Saturday, 25 September 2010
A Visit to Perth Pork Products
Back to the tour. The next stop was at Perth Pork Products, home of the de Martines family and a whole bunch of very interesting pigs. The de Martines were busy this day, so the tour was given by Linda Walton, who is a friend and neighbour along with one of their daughters. This is a typical farm of the area, dating from the 1850's. The de Martines came from Holland and bought it in 1979. A few years back, during one of the low-price crises that afflict pork farmers with depressing regularity, they were in danger of losing the farm. They decided on a new course. Ingrid took an off-farm job, and they started raising Tamworth pigs. This is an old and hardy British breed; the resemblance to wild boars is noticable, although they are consistently redder in colour as well as larger. More recently, they have added Berkshire pigs to the mix, and they still raise commodity pigs (that's what you get at the supermarket) in the barn.
They also have wild boars, which look remarkably like the ones in the Asterix books. So they should, I guess! They live outdoors all year round. They have plastic calf hutches surrounded by bales of straw, which the pigs can burrow into to keep warm and to provide shelter for their babies when they have them.
The babies are really, really cute, having reddish stripes. All the pigs wagged their tails as they ate, which was really funny to watch but I'm afraid all they were doing was keeping the flies off.
The de Martines collect vegetable scraps from the local farmers markets and restaurants as a treat for the pigs. Their main diet is corn, barley and soymeal. The manure from the pigs is used to fertilize the fields, however the farm is not organic as they have no reliable supply of organic feeds available. In addition to the vegetable scraps they get black walnuts and other nuts grown on the farm as a treat when they are available. They were given some when we were there, and we could hear them crunching away as they ate them, shells and all.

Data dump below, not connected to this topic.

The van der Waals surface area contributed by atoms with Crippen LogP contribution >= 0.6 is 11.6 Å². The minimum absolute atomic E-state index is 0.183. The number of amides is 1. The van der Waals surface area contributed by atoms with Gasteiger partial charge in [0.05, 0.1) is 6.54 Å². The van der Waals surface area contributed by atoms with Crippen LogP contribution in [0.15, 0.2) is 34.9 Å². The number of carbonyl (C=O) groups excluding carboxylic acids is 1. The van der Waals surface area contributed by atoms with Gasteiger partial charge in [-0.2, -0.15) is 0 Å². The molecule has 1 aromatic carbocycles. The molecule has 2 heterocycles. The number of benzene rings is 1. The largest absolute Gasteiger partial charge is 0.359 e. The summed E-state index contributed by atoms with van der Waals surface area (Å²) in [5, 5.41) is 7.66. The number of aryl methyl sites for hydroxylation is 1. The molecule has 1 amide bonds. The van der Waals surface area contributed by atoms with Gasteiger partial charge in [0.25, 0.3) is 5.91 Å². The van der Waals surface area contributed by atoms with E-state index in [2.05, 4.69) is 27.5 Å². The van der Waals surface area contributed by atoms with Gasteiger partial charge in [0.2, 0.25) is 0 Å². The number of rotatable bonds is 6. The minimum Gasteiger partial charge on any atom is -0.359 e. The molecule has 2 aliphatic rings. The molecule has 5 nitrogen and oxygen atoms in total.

Next we headed out to the shelter/pen where the Tamworth sows live, along with Todd, the boar. These are their breeding stock. As soon as we came along they all trotted out to see us. These were once a common pig in Ontario, and their long lean sides produce lots of bacon. However, the white commodity pigs, while not nearly so hardy, are ready in 6 to 7 months. The Tamworths will not be ready for 9 months to almost a year.
It takes a 1 1/2 years to 2 years before the wild boars are ready to market; the same with the "Iron-Age" pigs.
One of the de Martines daughters poses with the pigs.
Happy as a pig in mud...
After we saw the Tamworth sows we continued on past their shelter a good distance.
There, we found the pasture for what Perth Pork markets as "Iron-age" pigs. These are a cross between the wild boars and the Tamworth pigs. They look a lot like the wild boars, but in a range of colours between the grey of the wild boars and the red of the Tamworths. They started raising these when they could not get a Tamworth boar. They do have one now, but still produce the "Iron-age" pigs, which combine the slightly gamey, finer grained and more solid meat of the wild boar with a little more fat.
They too were happy to be fed a box of vegetable scraps from the market, although I was amused to see that they all sniffed at then rejected a lemon. The large grey pig in the middle right side of the picture is the boar, Prince.
There is a viewing room where the commodity pigs in the barn can be seen roaming about inside.
And finally, there is a small shop on the farm where frozen pork or smoked proscuito hams, schinkenspeck and bacon can be purchased. Orders can also be made online.
A piece of schinkenspeck and a proscuito ham from the fridge.